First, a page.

Semiconductor Device Physics

Under severe stress conditions, the breakage of atomic bonds can be the main reason for macroscopic power device malfunction.

Power semiconductor devices are commonly used for switching large loads in energy conversion systems, industrial applications, and other fields of daily life. However, the harsh environmental conditions and the extended operation ranges in such applications often pushes the classical semiconductor material Silicon to its physical limits. Due to their outstanding material properties, wide band gap materials such as Gallium Nitride (GaN) and Silicon Carbide (SiC) shift these physical limits to much higher values. Nevertheless, it is essential to understand the degradation mechanisms that occur under high-voltage, high-power, high-temperature, and/or high-current conditions. By the degradation under such circumstances along various paths, researchers eventually arrive at the smallest possible range, which is the atomic composition of the semiconductor material. Changes in the atomic structure of the materials that build up the device can alter the macroscopic performance, such as the threshold voltage or the drain current, and eventually lead to device failure. These atomic transitions, which impact the macroscopic behavior of the device, are commonly referred to microscopic defect creation and charging. Only a limited number of researchers have the opportunity to gain insights into such phenomena.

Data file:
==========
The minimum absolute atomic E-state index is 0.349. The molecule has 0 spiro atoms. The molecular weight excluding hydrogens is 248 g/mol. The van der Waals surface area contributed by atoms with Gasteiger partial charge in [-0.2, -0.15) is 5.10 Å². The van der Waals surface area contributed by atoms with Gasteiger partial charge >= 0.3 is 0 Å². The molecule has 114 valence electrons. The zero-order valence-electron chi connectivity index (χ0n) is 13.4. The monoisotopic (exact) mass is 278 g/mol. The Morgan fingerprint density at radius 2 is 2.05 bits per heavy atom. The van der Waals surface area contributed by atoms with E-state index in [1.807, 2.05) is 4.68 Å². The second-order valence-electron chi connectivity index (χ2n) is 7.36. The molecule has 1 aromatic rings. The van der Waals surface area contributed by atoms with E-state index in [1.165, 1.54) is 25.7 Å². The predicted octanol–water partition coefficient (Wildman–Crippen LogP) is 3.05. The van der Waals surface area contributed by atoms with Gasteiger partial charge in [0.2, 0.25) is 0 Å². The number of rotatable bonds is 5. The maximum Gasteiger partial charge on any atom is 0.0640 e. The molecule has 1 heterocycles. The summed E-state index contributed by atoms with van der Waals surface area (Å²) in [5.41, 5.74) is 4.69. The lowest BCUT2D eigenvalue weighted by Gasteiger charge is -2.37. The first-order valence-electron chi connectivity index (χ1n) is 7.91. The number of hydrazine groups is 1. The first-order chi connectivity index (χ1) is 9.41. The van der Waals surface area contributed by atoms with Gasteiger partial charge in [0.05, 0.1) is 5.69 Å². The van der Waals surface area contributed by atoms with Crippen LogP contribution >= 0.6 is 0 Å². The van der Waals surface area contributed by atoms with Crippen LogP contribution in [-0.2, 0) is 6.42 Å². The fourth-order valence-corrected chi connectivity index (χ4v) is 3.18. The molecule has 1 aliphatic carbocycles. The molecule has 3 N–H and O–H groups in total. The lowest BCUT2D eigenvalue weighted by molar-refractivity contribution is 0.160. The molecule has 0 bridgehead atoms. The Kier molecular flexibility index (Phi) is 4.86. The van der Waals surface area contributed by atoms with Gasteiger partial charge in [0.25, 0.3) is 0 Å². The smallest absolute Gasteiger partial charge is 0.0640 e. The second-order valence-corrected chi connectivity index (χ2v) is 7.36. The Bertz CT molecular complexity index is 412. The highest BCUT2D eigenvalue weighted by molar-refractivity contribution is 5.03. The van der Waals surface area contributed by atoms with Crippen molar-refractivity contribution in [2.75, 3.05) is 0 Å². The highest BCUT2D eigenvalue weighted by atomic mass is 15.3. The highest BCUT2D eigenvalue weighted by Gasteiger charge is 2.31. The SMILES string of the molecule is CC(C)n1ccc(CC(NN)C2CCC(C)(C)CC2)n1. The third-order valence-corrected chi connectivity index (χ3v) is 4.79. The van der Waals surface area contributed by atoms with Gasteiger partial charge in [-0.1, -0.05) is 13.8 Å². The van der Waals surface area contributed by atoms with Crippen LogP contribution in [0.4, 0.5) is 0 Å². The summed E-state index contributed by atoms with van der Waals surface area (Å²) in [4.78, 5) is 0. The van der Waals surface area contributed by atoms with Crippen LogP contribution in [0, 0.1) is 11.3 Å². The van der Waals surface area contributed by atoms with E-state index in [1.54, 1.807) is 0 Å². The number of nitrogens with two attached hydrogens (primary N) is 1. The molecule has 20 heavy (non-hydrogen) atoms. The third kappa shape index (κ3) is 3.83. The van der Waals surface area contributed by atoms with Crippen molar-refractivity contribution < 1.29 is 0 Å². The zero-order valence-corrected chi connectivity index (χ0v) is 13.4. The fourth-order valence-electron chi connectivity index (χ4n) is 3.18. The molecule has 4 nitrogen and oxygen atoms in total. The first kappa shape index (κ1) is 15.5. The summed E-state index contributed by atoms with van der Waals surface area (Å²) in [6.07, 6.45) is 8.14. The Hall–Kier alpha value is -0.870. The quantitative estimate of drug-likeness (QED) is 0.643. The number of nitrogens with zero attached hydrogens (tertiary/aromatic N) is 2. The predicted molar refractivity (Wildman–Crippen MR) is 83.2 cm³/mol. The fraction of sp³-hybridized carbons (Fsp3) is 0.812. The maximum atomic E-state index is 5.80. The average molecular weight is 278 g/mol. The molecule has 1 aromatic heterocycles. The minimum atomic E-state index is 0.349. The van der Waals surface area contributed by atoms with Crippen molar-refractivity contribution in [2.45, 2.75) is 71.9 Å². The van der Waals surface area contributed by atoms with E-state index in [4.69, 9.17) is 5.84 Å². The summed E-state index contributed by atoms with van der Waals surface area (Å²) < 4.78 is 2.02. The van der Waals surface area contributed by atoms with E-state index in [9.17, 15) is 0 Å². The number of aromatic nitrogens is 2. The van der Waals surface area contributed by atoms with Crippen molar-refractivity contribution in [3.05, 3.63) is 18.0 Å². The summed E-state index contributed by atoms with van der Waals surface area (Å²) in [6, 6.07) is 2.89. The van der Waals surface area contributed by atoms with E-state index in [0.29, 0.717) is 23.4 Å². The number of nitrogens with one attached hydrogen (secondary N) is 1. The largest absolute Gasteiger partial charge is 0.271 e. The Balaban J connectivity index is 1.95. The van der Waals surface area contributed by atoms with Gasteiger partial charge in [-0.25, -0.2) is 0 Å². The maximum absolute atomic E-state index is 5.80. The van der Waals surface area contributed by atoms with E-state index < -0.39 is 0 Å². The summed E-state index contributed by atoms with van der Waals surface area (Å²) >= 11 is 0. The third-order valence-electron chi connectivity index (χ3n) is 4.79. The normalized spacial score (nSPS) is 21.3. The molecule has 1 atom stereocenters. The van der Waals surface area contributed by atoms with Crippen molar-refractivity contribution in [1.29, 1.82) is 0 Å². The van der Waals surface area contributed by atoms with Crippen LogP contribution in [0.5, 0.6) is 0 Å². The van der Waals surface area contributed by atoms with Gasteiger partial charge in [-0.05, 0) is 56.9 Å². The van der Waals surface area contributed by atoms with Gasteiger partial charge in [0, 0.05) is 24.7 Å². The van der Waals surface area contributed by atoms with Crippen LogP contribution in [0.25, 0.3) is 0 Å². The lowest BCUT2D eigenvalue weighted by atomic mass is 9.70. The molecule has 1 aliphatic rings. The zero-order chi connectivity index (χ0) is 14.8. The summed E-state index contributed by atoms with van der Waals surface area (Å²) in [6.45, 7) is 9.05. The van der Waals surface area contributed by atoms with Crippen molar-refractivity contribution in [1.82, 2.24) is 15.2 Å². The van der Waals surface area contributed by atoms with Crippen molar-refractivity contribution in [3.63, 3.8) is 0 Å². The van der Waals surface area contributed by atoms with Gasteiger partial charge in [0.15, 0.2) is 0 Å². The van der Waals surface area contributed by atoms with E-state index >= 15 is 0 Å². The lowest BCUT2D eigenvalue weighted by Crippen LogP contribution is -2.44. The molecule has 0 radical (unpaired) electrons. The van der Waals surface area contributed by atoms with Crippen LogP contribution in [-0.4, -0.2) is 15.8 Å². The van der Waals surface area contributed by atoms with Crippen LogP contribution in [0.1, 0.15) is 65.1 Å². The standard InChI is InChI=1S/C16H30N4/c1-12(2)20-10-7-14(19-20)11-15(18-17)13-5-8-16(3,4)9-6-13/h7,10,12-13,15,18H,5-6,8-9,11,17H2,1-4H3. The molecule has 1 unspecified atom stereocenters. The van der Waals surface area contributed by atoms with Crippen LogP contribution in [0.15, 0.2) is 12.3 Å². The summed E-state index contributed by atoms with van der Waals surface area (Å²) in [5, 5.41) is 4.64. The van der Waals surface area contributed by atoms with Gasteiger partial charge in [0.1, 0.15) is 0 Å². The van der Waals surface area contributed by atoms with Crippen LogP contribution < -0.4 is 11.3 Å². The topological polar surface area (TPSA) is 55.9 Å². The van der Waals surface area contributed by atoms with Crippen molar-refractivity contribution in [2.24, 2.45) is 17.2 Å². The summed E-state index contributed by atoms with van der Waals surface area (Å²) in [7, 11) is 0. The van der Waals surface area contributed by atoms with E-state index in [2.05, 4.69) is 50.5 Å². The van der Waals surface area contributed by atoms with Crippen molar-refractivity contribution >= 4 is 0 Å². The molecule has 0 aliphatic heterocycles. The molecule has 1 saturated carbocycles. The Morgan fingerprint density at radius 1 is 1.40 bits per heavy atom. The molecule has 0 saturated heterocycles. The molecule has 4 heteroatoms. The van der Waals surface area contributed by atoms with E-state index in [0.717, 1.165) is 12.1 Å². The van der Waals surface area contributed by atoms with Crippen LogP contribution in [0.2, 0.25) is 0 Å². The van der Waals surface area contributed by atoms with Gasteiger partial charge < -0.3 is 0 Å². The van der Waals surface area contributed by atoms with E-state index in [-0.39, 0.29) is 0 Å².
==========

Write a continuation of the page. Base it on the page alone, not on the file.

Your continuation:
KAI Competences

In recent years, KAI has established several electrical measurement and analysis approaches to understand the impact of microscopic defects on the performance and reliability of wide band gap devices. Some of the available approaches include electro-optical characterization methods such as charge pumping, impedance spectroscopy, deep level transient or optical spectroscopy (DLTS/DLOS), Hall measurements, and several others.

Electrical Characterization of Microscopic Defects

Exploring the composition and properties of microscopic defects is crucial in preventing future failures of power devices. In order to achieve this, researchers suggest microscopic defect models and validate these models through sophisticated electrical measurements on differently processed devices.

Semiconductor Device Physics Laboratory

Follow this link to read more about our Semiconductor Device Physics Laboratory.